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Nature’s Calendar

By Casey Smith, Naturalist

Driving down the highway, I am the person who notices every hawk on a wire, every deer in a field, and every squirrel nest in a tree. I point out every cottonwood tree in the distance, easily identified by the way their leaves flutter in the wind. I make sure everyone in the car knows when we’ve passed cows. And just the other day, I saw the first Ironweed blooming, telling me summer really is coming to an end.

Do you notice these things too? Do you notice which frogs sing at what time of year? Do you notice how the smell outside changes with the seasons? Then you might be interested in phenology. No, not studying the bumps on a person’s head, that’s phrenology. Phenology is the study of recurring biological phenomena and their relationship to weather. Think bird migration, emergence of insects, and the blooming of trees and wildflowers. In Ohio, silver maples are one of the first trees to bloom. Once the red maples bloom, tent caterpillars will start to hatch. If you get to them early, you can easily remove them before they become a problem, possibly eliminating the need for pesticide application. Serviceberry blooming tells us the winter soils have thawed. Long ago, funeral services wouldn’t be held until after the serviceberry bloomed and people knew the ground was thawed enough to dig. Ironweed blooms late in July and August.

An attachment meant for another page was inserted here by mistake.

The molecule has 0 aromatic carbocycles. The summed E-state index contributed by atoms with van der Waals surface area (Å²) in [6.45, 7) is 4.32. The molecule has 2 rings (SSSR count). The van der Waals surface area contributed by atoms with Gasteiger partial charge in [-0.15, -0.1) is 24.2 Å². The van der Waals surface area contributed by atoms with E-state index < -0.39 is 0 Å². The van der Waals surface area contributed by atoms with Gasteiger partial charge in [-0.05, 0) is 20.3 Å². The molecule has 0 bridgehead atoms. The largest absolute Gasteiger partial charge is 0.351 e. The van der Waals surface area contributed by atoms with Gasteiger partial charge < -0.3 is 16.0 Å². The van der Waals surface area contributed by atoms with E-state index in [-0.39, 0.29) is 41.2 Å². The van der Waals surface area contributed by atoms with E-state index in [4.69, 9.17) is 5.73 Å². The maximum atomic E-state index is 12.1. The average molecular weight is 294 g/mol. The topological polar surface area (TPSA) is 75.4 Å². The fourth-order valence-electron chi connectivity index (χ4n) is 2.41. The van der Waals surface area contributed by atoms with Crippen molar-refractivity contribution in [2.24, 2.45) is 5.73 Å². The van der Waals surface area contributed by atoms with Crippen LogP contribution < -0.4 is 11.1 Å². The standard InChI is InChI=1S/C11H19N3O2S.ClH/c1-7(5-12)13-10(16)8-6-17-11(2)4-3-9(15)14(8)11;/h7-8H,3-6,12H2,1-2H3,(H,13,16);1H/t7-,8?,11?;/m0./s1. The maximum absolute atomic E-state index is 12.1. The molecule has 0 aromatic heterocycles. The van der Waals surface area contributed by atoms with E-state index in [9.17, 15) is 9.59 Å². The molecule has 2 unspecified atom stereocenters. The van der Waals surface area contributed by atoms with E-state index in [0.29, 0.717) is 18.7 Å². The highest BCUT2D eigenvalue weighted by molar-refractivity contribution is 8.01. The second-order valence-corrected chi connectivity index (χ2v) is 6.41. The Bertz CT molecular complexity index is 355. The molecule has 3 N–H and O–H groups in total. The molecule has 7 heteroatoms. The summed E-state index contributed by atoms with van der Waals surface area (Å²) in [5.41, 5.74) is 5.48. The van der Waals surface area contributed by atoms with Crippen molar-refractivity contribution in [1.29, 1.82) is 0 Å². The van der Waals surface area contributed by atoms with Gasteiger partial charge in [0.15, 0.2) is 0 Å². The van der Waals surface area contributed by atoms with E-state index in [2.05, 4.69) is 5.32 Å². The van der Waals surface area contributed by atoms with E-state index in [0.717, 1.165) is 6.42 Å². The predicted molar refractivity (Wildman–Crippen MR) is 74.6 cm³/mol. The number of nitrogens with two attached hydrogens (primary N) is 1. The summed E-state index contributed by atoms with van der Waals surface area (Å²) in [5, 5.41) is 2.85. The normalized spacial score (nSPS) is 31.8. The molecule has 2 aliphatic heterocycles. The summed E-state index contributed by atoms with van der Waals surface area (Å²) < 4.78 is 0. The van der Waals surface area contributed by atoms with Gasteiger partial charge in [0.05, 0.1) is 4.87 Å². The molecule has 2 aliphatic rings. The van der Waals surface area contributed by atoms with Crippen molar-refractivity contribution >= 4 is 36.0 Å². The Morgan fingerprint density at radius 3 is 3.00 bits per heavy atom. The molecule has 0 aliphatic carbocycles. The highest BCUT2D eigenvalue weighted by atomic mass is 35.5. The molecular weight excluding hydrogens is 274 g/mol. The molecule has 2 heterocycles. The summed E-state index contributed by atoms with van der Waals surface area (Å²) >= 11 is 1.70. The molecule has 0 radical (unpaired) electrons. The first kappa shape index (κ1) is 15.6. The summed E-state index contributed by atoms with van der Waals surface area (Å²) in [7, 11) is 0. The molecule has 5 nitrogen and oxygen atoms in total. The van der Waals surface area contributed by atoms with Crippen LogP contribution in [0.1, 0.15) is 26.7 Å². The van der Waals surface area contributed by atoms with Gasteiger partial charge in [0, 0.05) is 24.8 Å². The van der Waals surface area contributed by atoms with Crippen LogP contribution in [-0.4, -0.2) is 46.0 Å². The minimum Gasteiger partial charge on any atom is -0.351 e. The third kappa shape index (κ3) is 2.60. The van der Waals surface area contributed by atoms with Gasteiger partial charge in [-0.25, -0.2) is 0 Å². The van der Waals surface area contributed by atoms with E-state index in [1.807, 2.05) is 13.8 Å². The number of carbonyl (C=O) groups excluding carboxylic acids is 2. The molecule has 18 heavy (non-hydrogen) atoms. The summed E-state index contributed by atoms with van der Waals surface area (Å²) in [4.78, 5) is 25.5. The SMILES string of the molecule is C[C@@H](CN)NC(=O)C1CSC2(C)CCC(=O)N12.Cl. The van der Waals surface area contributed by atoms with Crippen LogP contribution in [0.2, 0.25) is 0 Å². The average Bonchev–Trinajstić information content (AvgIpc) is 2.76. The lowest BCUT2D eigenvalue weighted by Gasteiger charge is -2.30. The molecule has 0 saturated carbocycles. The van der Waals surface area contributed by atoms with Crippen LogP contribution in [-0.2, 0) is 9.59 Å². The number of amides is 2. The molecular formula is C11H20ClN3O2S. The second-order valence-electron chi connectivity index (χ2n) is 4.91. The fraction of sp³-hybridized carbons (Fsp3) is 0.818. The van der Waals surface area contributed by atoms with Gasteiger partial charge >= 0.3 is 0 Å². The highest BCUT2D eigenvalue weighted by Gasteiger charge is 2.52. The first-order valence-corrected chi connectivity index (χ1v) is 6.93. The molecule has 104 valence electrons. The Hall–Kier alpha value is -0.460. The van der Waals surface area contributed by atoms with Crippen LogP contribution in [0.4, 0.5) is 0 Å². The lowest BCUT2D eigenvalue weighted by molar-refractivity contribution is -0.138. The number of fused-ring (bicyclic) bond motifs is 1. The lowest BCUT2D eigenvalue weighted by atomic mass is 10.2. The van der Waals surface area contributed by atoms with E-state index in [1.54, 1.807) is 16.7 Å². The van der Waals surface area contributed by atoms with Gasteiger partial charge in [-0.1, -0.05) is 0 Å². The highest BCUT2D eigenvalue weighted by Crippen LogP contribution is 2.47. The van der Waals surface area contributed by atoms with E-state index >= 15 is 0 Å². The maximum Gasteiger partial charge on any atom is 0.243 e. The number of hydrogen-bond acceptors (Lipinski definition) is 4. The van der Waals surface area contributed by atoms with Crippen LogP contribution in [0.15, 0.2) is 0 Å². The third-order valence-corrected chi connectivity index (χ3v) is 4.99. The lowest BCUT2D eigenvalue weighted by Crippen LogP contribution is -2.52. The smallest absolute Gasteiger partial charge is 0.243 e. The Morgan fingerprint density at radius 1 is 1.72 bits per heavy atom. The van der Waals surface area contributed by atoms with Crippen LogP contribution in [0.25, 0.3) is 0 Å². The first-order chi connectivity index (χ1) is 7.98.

A lot of these phenomena happen simultaneously. Instead of planting a garden based on a calendar date, using phenology – nature’s calendar – you may start to time your planting to when a certain species of bird returns to your yard. Watching trends in phenology can help scientists track climate change. Are birds migrating earlier, flowers blooming sooner, or insects emerging faster? Henry David Thoreau kept meticulous records of when local wildflowers bloomed in Massachusetts during the 1850s. Scientists can compare his data to wildflowers today. It’s also valuable for beekeepers so they can track the emergence of native bees.

You can study phenology too. Start keeping a journal of what happens to a single tree in your neighborhood. What insects are crawling on it in June, what birds do you see on it in January? Or find any nearby patch of nature and simply record what you see, hear, feel, and smell. You could also create a phenology wheel like the one pictured below. Plants and animals don’t have calendars but instead take cues from changing seasons. Let the ironweed remind you that it’s time to slow down and take in what’s happening around you.

Interested in learning more about phenology? Ohio State keeps a phenology calendar here. Put in the date and your zip code and see what’s happening in your area.

Phenology wheel
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